Lighting a Bucket Lantern with ‘Uncle’ next door !

GAYA FERNANDO

Today was such a special day when I was a child.

Weeks ahead, the front room of my neighbours,’ the Wijesuriyas’ home, would be gradually filled with Vesak stuff. No last-minute rush or mess was allowed, for Uncle (as we used to call him) did things at a ritualistic pace repeating the activity in precisely the same way down to the last detail, each year in May. I knew the important months when I was a child in which I did something with someone and this was something special joined in by other people in the community as well and so it made that month important like Christmas in December, Palm Sunday, Easter and Avurudu in April, Vesak in May, the temple Perahera in August down the lane and the Church Harvest Festival in October.

Vesak Lantern VI

So in the front room the bucket lanterns and the candles would appear separately in their brown paper packs. As no one slept in this room there was plenty of space on the floor for preparing and lighting the bucket lanterns. I think Uncle ordered the bucket lanterns from the same person for they were always the same; red, green, yellow, blue, orange and white the colours of the Buddhist flag, except green. We never hung those Atapattam or more audacious flamboyant things. This is why they never somehow were Vesak to me. The humble bucket lantern is the only lantern I will ever like. The bucket lanterns were made of tissue that we would carefully crush down in order to fix the candles into the metal socket, which was glued onto the cardboard base of the bucket lantern.

I would impatiently wait till evening till the dark was nearly upon us, and calling out to my mother would skip through the opening where once a wooden gate stood. No one bothered to replace it, so often did we scamper through the ample opening in the vine-shrouded, broken down excuse for a fence.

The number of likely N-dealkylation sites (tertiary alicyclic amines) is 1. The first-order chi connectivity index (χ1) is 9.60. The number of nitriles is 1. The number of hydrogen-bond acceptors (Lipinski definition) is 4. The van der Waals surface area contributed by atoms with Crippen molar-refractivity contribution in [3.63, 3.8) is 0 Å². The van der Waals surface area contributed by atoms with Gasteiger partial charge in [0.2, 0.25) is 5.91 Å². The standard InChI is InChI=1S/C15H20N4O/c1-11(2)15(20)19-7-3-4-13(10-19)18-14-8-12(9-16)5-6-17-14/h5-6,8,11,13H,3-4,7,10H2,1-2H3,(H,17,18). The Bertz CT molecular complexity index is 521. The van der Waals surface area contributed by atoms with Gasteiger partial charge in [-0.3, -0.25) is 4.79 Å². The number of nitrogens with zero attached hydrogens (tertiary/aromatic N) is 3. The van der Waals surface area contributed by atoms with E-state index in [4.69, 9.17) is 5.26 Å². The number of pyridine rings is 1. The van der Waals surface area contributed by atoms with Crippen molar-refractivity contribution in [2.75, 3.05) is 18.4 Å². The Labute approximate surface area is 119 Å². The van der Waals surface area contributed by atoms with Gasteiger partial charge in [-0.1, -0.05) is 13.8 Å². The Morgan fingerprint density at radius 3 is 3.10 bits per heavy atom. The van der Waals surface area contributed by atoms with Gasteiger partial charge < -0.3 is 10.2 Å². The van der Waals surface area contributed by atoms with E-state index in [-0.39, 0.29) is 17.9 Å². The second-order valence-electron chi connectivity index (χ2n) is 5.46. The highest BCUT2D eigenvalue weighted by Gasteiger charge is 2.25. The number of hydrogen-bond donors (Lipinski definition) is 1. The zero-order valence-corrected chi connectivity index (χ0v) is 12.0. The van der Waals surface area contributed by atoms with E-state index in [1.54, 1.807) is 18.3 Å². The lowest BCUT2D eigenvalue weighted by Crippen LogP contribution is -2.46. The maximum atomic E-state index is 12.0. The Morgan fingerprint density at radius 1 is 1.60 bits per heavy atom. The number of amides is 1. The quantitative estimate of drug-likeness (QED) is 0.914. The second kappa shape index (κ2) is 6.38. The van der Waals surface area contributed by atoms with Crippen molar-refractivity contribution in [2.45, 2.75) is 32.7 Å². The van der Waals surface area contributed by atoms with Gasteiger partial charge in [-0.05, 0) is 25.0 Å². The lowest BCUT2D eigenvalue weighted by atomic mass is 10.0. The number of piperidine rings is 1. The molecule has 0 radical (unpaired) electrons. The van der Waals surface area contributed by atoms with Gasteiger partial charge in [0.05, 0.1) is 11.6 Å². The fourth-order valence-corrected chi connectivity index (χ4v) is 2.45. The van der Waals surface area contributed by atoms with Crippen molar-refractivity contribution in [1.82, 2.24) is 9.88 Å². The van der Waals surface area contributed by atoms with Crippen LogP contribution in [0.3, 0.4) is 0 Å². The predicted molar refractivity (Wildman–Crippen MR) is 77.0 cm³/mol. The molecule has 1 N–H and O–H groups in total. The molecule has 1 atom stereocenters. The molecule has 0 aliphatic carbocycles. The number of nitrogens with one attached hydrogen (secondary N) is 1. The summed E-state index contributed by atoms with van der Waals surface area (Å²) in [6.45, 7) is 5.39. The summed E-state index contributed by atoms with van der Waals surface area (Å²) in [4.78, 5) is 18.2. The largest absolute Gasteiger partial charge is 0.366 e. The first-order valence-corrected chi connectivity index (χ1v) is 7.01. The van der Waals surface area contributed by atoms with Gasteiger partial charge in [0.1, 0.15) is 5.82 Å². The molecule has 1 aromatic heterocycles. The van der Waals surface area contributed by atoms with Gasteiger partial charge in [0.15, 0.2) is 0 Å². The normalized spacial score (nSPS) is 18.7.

I knew exactly what to do and we did it in silence. Totally happily.

There was never a lot of shouting going on next door unlike at ours cos Uncle was a down-south person who was quiet in his ways and I never heard him raise his voice once during the 20 years or so I knew him. He used to talk though and taught me things he had figured out such as how the Andy Capp cartoons were designed, things that you would not think interested him. He never tried to teach me Buddhism or make me believe anything he did. He went to school with a slate he told me. I was amused. He was a civil servant, a teetotaller, a vegetarian and a practising Buddhist and was happy to have us, the Christian children of a little-working, much-drinking, meat-eating, aetheist father come into his home and leave as we pleased. We never even bothered to tell anyone we were going next-door. Anta and Uncle were always around. We hardly even bothered to notify our presence when we entered, it was all taken for granted.

Screen shot 2013-05-24 at 3.15.20 PMIn return for company, ‘Anta’ as we called the mother would tell me all the Buddhist myths. Those stories made your hair stand on end. But they were far more interesting than fairy stories. In the afternoons, I would sit and do stuff with her while she dozed off and she would recite stories half-asleep. There was always plain tea in the pot and we never had milk or sugar, but a piece of jaggery which I loved. I still remember the taste now and the pale pink ceramic tall tea-stained pot in the kitchen where I sat on a wooden stool, my customary tea-drinking spot where the domestic then called servant girl would tell me gruesome tales of family tragedy in her village while making me paper dolls from the red Maliban Biscuit wrappers.